March 26, 2008

A Day at the Dump

In environmental engineering, a part of the program is learning how to manage the municipal waste problem. Everything from liners and covers for landfills to truck routing and waste diversion is covered in this course. At the end of the term, every group of students gets the opportunity to go on a tour of Edmonton's waste facility. That is one Hella Good Time.

It started out with our prof chartering one of those big yellow buses. We all got loaded up and it felt exactly like a bunch of dear schoolmates all going to rundle park or the Space and Science Center. Smiles and giggles all around - we even almost sang the wheels on the bus song.

After crossing that invisible boundary where you suddenly find yourself in the Edmonton's Industrial Heartland, we headed a few more kilometers north and east to get to the Cloverbar Landfill. We didn't have to weigh in, because we (unfortunately) weren't leaving any of our class mates at the dump. Initially the lack of noxious odours surprised me as we entered. We rolled up to the admin building, where we met our guide who told us a few stats about the Edmonton Waste Management Centre of Excellence. First of all we learned that 120 thousands of tonnes of waste is landfilled there every year. The landfill is only a small part of the ~320 acre site (2.47ac/ha). The city charges us $15 to bring our blue and black bags here every month. However, there is another $15 that are built into our taxes that goes towards operating the facility.

We then continued onwards past the stockpiles of e-waste which includes thousands of CRT tv & computer monitors. We went to the tipping zone where you can unload up to a tonne of your own waste for about 16 bucks. For more than that, the city charges ~$55/tonne of crap for landfilling. At this point, hazordous wastes and refrigerators (that need to be de-freonized), wet cells batteries...the sort of stuff you see @ the ecocentre are deposited. From there, we advanced up a 40m slope to where the garbage is currently being deposited and compacted. Being so high up, winds tend to blow a lot of the garbage around so large wire fences were put in place just in order to minimize littering of the site. The landfill will grow another 4 meters high over the next 18 months that is left in its designed lifespan. At that point, waste will be diverted to a site near Riley. Throughout the landfill about 130 gas collection wells are set up so that the methane generated can be utilized as electrical energy. I think they claimed that about 7000 tonnes per year of methane is collected annually, which is turned into 1.6 megawatts that is enough to power 4600 houses.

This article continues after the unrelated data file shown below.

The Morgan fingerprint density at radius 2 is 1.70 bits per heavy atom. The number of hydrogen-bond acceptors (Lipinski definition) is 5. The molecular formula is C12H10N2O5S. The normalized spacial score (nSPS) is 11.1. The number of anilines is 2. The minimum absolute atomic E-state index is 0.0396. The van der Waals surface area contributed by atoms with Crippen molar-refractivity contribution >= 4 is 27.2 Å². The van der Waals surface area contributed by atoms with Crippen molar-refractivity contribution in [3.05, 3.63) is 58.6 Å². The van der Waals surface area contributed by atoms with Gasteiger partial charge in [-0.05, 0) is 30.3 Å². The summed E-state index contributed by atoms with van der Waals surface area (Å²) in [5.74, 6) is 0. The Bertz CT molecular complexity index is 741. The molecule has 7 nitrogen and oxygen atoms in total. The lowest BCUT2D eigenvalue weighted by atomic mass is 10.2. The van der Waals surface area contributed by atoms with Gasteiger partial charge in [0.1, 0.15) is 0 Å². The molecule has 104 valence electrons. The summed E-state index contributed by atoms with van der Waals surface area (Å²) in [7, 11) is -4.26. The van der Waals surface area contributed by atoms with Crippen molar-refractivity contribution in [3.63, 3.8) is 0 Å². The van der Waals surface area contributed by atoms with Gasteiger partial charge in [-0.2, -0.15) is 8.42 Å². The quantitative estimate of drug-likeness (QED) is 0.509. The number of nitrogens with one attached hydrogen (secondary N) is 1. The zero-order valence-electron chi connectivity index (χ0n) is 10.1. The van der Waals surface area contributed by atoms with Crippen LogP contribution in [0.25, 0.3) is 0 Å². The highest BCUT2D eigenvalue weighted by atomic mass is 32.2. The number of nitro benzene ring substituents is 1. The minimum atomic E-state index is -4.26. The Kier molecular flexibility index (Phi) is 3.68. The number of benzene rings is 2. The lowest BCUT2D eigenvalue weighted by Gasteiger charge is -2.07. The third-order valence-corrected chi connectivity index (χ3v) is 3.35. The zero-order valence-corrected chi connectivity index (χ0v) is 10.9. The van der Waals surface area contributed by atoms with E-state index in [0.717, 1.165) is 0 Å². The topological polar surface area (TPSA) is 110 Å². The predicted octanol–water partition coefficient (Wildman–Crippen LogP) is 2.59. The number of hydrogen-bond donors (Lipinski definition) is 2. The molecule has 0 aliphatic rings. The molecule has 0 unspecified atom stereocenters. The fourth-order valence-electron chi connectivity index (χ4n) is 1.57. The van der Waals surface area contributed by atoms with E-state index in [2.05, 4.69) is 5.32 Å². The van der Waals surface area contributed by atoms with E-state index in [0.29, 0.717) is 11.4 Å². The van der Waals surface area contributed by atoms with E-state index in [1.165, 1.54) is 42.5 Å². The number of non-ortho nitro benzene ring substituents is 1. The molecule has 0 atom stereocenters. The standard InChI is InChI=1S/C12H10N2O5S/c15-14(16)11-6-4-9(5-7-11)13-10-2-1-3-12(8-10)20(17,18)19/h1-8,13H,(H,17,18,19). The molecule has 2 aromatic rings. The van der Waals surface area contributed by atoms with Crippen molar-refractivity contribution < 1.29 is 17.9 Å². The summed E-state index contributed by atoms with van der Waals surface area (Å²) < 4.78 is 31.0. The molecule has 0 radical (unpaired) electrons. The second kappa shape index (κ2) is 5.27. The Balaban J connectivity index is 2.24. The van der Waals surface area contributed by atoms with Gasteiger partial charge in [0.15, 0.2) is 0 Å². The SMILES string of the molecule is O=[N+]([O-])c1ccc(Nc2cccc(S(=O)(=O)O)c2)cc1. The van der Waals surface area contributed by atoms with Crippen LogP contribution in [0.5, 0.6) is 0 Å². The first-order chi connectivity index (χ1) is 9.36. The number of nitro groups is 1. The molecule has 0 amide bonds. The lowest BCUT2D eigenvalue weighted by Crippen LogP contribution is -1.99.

The landfill was only one section of the this Centre of Excellence, but really, the places we bussed on down to after that were what made it actually pretty incredible. (oh the ways that an environmental engineer gets excited!) The next stop was the Global Electric Electronic Processing or GEEP. This was a pretty honkin' big building that has ~30 workers on the floor recovering parts from CRT monitors. Leaded and unleaded glass are sorted, the different plastics are separated, and finally the metals - aluminum then silver & gold are salvaged. By processing the 500-600 monitors every day, this facility will be going steady for the next year based on the current stockpiled monitors. LED/Plasma tv's were not a part of this system yet.

Next we went to the MRF (merf) or Materials Recovery Facility. This is where that little blue bag you fill up weekly gets sorted out. This massive building has a walking floor that is steadily fed with blue bags and cardboard and other recycleables by a front loader. From there, endless conveyor belts, mechanical Thingermabobs, and ennumerous workers sort the fibers from the beverage containers from the cardboard. Everything really small is eventually sorted then compacted into bales which are finally landfilled. They claim that there is less than 10% of contamination of their final sorted waste streams, whether that be aluminium cans, milk jugs, or pop bottles. There is also a $10000 monthly return in pop bottles. The fibre stream is also 90% of the total recyclealbes by mass. People read to much newspaper. Or write on too many pages of engg paper, maybe.

FINALLY we went to the compost facility. This is where organic waste stream is screened and cured and heated then moistened to achieve some hella nasty smell. For this reason, I seemed to have blocked most of that experience out of my mind. All I remember for sure is that there is lots of composted material and that when you are done kickin' around the building, it's a mad race to see who can get to the showers first. I think the people on the bus were giving me dirty looks on my way home. Yes - bus people thought I smelled bad! But overall, composting is an important way that a heck of a lot of waste is diverted from the landfill.

The End.

1 comment:

  1. I remember my grade 9 field trip of the cloverbar landfill/recycle place. On the bus ride home, my classmates and I threw paper out of the bus windows. Take that, environment